CFA success fee in the context of Inheritance Act claims – Hirachand v Hirachand and Another
The Supreme Court has today, 18 January 2024, heard the appeal in relation to whether a success fee pursuant to a Conditional Fee Agreement (“CFA”) ought to be taken into account in determining the extent of a needs-based award for a claim under the Inheritance (Provision for Family and Dependants) Act 1975 (“Inheritance Act”) in the case of Hirachand v Hirachand and Another.
The appellant in this case is the widow of the Deceased, to whom the Deceased left his entire estate. The Deceased’s daughter, the respondent, did not receive anything from her father. The daughter therefore brought a claim against the estate under the Inheritance Act for reasonable financial provision for her maintenance.
In order to bring her claim, the daughter entered into a CFA with her legal representatives. A success fee of £48,175 is payable to her solicitors if the daughter is successful in her claim.
Whilst a successful party is generally able to recover part of their legal costs from the losing party, success fees cannot be recovered by way of a costs order by virtue of section 58A(6) Courts and Legal Services Act 1990. In this case, therefore, the daughter would be responsible for the payment of the success fee.
An issue before the Court in the first instance was, having decided that the deceased had indeed failed to make reasonable financial provision to the daughter, whether the daughter’s liability to pay the success fee should be considered part of her “financial needs” when assessing the Inheritance Act award.
An award made pursuant to the Inheritance Act is needs-based, which means that the extent of the award is limited to what “would be reasonable in all the circumstances of the case for the applicant to receive for [her] maintenance”, as set out in section 1(2)(b) of the Inheritance Act. “Financial needs” is left undefined. The Supreme Court has ruled previously in the case of Ilott v Blue Cross and Others (No 2)  AC 545 that financial needs can include liability for a debt.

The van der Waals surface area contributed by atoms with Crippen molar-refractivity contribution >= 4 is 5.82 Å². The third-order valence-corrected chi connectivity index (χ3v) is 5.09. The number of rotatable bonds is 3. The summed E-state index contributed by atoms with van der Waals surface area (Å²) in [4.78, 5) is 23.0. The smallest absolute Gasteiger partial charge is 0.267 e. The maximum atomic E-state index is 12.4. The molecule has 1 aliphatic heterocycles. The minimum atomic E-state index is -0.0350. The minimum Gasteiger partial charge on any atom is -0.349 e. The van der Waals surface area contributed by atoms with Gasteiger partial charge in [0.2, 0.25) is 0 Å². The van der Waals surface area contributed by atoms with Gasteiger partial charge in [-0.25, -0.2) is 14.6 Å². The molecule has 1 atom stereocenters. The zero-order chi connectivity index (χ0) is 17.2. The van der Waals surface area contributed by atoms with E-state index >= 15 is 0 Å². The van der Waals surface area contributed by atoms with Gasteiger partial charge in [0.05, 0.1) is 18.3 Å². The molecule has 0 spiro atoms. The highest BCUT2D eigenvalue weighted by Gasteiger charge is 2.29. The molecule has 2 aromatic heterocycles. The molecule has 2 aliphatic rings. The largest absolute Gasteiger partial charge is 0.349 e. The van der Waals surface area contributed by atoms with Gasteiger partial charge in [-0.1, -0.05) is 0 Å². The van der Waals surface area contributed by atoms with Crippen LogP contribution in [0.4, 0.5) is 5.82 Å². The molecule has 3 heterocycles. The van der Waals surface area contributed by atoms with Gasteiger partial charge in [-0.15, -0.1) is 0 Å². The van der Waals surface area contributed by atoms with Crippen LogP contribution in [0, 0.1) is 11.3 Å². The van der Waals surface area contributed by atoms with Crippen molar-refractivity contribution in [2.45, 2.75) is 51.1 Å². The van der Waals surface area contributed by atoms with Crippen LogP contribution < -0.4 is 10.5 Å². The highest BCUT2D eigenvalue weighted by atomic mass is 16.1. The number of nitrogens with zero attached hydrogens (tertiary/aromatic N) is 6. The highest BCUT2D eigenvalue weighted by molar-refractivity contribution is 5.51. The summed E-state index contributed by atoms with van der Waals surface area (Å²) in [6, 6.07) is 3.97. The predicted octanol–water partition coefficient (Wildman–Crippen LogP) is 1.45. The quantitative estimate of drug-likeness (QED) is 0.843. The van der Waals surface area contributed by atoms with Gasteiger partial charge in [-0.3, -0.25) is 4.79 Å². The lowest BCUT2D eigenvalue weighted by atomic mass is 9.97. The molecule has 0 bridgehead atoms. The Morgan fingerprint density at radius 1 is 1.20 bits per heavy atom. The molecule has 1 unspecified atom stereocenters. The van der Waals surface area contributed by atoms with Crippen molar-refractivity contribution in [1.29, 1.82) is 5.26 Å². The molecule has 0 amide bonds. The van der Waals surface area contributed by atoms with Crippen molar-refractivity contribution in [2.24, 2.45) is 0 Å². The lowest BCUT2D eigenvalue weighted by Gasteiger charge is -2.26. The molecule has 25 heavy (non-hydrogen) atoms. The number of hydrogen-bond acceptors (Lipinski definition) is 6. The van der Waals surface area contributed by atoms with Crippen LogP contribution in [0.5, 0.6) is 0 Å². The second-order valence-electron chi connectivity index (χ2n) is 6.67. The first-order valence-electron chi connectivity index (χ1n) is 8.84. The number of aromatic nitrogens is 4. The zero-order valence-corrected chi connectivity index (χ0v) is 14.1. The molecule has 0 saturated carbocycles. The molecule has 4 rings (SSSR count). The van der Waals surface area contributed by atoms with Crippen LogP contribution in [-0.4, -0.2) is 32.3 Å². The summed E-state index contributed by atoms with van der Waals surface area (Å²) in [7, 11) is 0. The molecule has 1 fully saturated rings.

The judge in the first instance decision decided that the success fee could be included because “If [he does not] make such an allowance one or more of [daughter]’s primary needs will not be met. The liability cannot be recovered as part of any costs award from other parties. The liability is that of [the daughter] alone. She had no other means of funding the litigation.” The judge recognised that some potential injustice might be caused to the daughter or the estate should he decide the matter either way. In seeking to mitigate this potential injustice, the judge allowed £16,750 as recognition of the daughter’s liability for the success fee.
The widow appealed to the Court of Appeal. The issue to be determined by the Court of Appeal was whether the judge was correct to include as part of the overall award a sum by reference to the success fee in exercising his discretion to determine a needs-based award.
The Court of Appeal ( EWCA Civ 1498) held that a success fee, which cannot be recovered by way of a costs order, can be regarded as a debt, and hence the liability to repay it can form part of a financial need. The taking into account of a success fee is, however, limited to situations where the only way the claimant could litigate was by entering into a CFA and thus incurring a success fee. Furthermore, the basis on which an award is determined is still by reference to “reasonable provision”. The Court made a distinction between simply including in the award the amount or a percentage of the success fee payable, effectively discharging the whole or part of debt for the claimant, and only taking into account this liability for the success fee as an element of the claimant’s financial needs. It is the latter that was the Court of Appeal’s decision.
The widow further appealed to the Supreme Court which is being heard today. It is expected that judgment will be reserved to be handed down in the near future. Contentious probate practitioners and potential parties to Inheritance Act claims will be watching with interest.